Paul Thomas Anderson’s films are marvelous for one reason: the offhand way random events happen in his movies. A suicide jumper gets shot while falling? Yup. A drug deal where the tension is augmented by a preteen kid chucking firecrackers around a house? In Anderson’s world, it’s an ordinary nighttime scene in Los Angeles. A speeding car suddenly flips and crashes in the predawn morning? Just keep moving; nothing to see here. Anderson’s characters experience and witness the wildest things, but none wilder than love and the pursuit of it.
Everyone in all of his films, from his debut feature Hard Eight to his latest film Licorice Pizza is looking for their own version of happiness. It might be getting to the top of the adult film world; for another, it’s being a renowned clothier; for yet another, it’s watching over the son of a murdered man. In the case of Licorice Pizza’s 15-year-old Gary Valentine (Cooper Hoffman) and 25-year-old photographer’s assistant Alana Kane (Alana Haim), their version of happiness is simply finding their place in the world, whether together or separately.
Licorice Pizza reads a little bit like the best of teen hangout movies like Amy Heckerling’s Fast Times at Ridgemont High or Richard Linklater’s Dazed and Confused, in that the film is about everything important and nothing. This is a trip straight out of Robert Altman’s MASH, bouncing from one setup to the next connected by a strong relationship between the two central characters. Gary and Alana are our guides through young love and the uncertainty of not knowing what you want out of life.
Gary’s easy to explain: He’s a child actor in high school undeterred by nothing, whether it’s an acting job, trying to strike while the iron’s hot with certain commodities, or asking Alana out to dinner. There’s a charisma he possesses which engenders trust and a sense of adventure in everyone he meets, from his casting directors to his friends who can’t believe he has the audacity to do what he says he’s going to do. He even faces down tough-guy film producer Jon Peters (Bradley Cooper, who received Peters’ blessing to play him as a horrible person) and still manages to stay on his good side.
People are drawn to him naturally, even Alana, to her disbelief. After meeting him in his school picture line and hearing him prop himself up to her, she finds herself taking him up on his request to join him at dinner that night. Of course, the “he’s just a kid” alarm should be going off, but there’s the promise of something fun – maybe it’s an assuagement of boredom, or perhaps she can finally treat him like her parents and older sisters (played by Alana Haim’s real-life family) treat her, or maybe she sees him as a forward-thinker who’s latched onto the selling popularity of things like waterbeds and pinball machines – that will come as a result of being associated with him.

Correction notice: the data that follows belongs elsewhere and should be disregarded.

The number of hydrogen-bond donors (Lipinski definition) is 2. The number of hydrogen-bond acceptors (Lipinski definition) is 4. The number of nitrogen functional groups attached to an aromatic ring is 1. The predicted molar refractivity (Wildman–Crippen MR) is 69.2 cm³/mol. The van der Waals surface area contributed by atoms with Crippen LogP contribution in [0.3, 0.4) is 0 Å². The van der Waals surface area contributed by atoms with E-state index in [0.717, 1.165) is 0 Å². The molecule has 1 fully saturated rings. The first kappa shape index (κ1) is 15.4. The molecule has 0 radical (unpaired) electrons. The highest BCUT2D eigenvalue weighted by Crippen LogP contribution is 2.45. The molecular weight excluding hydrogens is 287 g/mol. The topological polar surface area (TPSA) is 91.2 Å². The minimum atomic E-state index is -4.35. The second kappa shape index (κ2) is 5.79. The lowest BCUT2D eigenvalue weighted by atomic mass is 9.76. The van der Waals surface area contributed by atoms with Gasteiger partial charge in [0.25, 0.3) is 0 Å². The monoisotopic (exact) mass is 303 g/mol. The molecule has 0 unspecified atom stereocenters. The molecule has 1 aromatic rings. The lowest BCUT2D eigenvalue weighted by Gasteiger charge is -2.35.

As much as Anderson’s script tries to keep her in the adult role, there’s a curious attraction between the two which mostly gets played off as just two good friends out for adventures. Neither tries to objectify or sexualize the other (except for one scene, and that’s quickly nipped in the bud); there’s actual love – even though it isn’t defined or spoken about as such – between them. They both do the kookiest things for each other, like driving a truck backward down the Hollywood Hills, getting jobs together, and at one point, smacking someone in the back of the head in a comedic display of affection. They’re together to entertain one another just by being who they are – a naturally loquacious showman and a repressed firebrand just waiting to show her spark to the world.
Cinematographers Anderson and Michael Bauman make this film look just as easy as Alana and Gary’s friendship, their frames capturing early ’70s Hollywood at its warm, sunny best. Much like Anderson’s previous films, there are a lot of long tracking and Steadicam shots keeping us right alongside the pair as they flit about town, involving us in the immediacy of their shenanigans while keeping a little distance to metaphorically show the smaller Gary against larger structures, emphasizing the world in which he’s placed himself and into which he still must grow. Alana dominates specific frames, maintaining deference to her maturity and age, but even she is made miniature compared to the world outside her skin, notably in one sequence featuring someone breaking windows in a fit of rage.
Which brings me to the casual sexism and racism portrayed herein. This being set in 1973, we see a lot of cultural and gender attitudes which no longer exist; these are played for laughs while making the perpetrators of this behavior insufferable idiots. Most of the time, you’ll be saying to yourself, “Oh, my GOD, did he really just do what I think he did?!” Especially after we see Alana’s lecherous boss slap her butt and two scenes in which non-English speakers are talked at by a particular character using terrible Japanese-accented English. It’s uncomfortable, but these people are brought in as examples of what Gary shouldn’t be as an adult. The fact that all of these people are in particular places to wield influence upon Gary and none of them rub off on him is to be considered.
Gary and Alana are two purely good people in a sea of backbiters, where loyalty only lasts as long as your popularity. They’re both still young enough to enjoy the wonders of a quiet walk in the company of someone who gets you, and they’re still young enough to screw it all up (which they do), but that’s the beauty of Licorice Pizza. It’s the matching of someone forced to grow up in a harsh industry and someone who’s not entirely grown up; somehow, they’ve found each other, and the awkwardness of them clashing provides enough emotional fuel to last the entire movie and beyond.